Most sources will tell you that “mummy blogging” (or, vomitously as mentioned above, the “mummy blogosphere”) is in decline. But that’s not representative of the wider issue. It’s not that mummy blogging is on the out. It’s not that super cool Instagram clones to get free content are on the up. It’s that single-platform, clickbait-driven, reader-insulting content is down. People are discerning. The number of places they can find content has exploded.Good personal bloggers know this and that’s reflected in their engagement across multiple platforms. They don’t need to be tricked into reading low-quality content. They want to be informed, entertained, delighted, moved. If the content stops doing that — and if in doing so, the publisher relies more and more on its readers being lemmings — the readers leave. They leave.

They have left.

You know what they say: if you can’t do it, teach. Creating a consultancy business from the ashes of a media organisation is little more than a pyramid scheme. The money is at the top, in being the person who tells other people how to make money in digital by telling other people how to make money in digital.

That is a model on a downhill slope. The focus for Mamamia should be on producing better quality content that will sincerely and genuinely engage readers, and offer innovative opportunities for integrated content. Turning to its readers to create the content is not only lazy, it’s disingenuous. What Freedman is doing is simple: cutting them down to build them up again in her own image.

  • Bec Bowyer

    November 25, 2015 at 10:16 am Reply

    Yes, the whole consultancy business announcement felt a little odd. The ‘Instagram-style app’ feels very much like they’re trying to create another social media network. It’ll be interesting to watch it play out.

    Thank you for this post, I do so love reading quality writing from talented writers, wherever it may appear…

  • JF Gibson

    November 25, 2015 at 1:13 pm Reply

    Well said Anna. In fact it’s the best response I’ve read since Mia’s announcement yesterday. I think it just shows how out of touch Mia and her network are with the general consumers of content. Instead of admitting they maybe got it wrong, they have done a (less than) masterful job of building it as a ‘new’ direction. As if they are leading the pack.

    Consumers of content are over click-bait and poorly written content that is simply recycled garbage. They want intelligent, articulate content. Pure and simple. Perhaps if Mia’s network, and other online publication that are struggling for readers paid for decent content from quality writers they just might find themselves a gold nugget.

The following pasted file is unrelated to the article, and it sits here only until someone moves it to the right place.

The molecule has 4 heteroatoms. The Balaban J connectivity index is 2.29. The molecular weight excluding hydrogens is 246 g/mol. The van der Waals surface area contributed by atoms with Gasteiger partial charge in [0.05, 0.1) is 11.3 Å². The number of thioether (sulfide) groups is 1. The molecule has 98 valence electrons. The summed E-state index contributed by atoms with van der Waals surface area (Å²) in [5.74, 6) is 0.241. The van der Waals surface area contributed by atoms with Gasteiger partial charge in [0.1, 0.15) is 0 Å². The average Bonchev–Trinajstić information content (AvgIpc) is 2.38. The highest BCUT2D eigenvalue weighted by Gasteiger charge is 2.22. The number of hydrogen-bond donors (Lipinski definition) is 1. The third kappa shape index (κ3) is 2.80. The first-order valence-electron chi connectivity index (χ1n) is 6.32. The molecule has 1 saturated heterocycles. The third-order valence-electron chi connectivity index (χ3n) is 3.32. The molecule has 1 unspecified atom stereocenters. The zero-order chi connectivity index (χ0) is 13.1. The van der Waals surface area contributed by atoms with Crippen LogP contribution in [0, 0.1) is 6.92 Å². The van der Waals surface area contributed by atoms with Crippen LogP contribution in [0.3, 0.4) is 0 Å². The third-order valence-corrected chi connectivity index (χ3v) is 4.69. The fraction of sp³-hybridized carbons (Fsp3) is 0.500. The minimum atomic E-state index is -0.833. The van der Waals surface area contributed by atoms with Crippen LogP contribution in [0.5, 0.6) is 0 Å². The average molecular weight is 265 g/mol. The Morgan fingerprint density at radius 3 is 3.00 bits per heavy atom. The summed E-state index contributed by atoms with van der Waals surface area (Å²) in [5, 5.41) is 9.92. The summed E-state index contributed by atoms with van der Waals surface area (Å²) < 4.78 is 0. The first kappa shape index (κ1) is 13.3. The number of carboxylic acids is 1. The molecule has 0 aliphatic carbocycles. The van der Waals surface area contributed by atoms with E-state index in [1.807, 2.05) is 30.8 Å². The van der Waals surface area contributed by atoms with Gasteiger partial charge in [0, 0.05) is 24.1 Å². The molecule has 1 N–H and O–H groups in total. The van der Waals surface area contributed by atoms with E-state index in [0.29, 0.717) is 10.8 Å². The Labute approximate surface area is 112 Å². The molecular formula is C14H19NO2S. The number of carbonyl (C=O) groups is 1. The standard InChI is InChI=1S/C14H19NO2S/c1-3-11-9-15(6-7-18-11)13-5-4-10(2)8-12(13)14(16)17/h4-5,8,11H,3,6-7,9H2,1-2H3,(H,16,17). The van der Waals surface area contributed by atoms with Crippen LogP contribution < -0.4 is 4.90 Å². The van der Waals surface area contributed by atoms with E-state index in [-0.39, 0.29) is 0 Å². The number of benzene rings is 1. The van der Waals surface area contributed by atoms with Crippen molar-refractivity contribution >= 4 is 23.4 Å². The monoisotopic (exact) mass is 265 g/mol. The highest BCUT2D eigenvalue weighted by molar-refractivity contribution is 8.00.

• JF Gibson

    November 25, 2015 at 1:14 pm Reply

    Man I really overused the word content didn’t I? Maybe I should go write for MM. ;)

  • John James

    November 25, 2015 at 1:15 pm Reply

    What Mia has never understood is that Mamamia’s initial success was based on community, not content – she may have been successful in aggregating content (and barely paying for it) but she’s sucked at maintaining an intelligent and engaged readership.

  • shannon @my2morrows

    November 25, 2015 at 2:29 pm Reply

    Well said Anna. I don’t recall the last time I clicked on a mamamia article or any of the mamamia platforms but I can certainly tell you that my consumption and engagement with personal and ‘mummy’ blogs has only increased. Will be interesting to watch this space!

  • Rachel

    November 25, 2015 at 2:31 pm Reply


  • Janyne

    November 25, 2015 at 9:48 pm Reply

    Anna, really interesting read. You make some valid points. My friends and I love reading blogs – many parenting – and I don’t see that changing any time soon.

  • Jacky Barker

    November 25, 2015 at 10:44 pm Reply

    This article is so on point. So many people I know refused to even read MM content as they really hated the click bait and the articles. I really wanted to know more about this instagram style app.
    I went to problogger and sat in a room with so many “mummy bloggers” and they all seemed very happy and vey engaged. Not everyone does blogging for a profit – some do it because they love it.

  • Corryn

    November 26, 2015 at 11:48 am Reply

    Great article. It’s hard to predict the future of the internet with so many changes coming around the bend all the time. I think you’re 100% right that good quality content is the key. With so much garbage out there these days you get tired of clickbait articles that don’t fulfill or that feel tawdry pretty quickly! I haven’t visited MM in forever for that very reason. Interesting to see what happens with the new business model.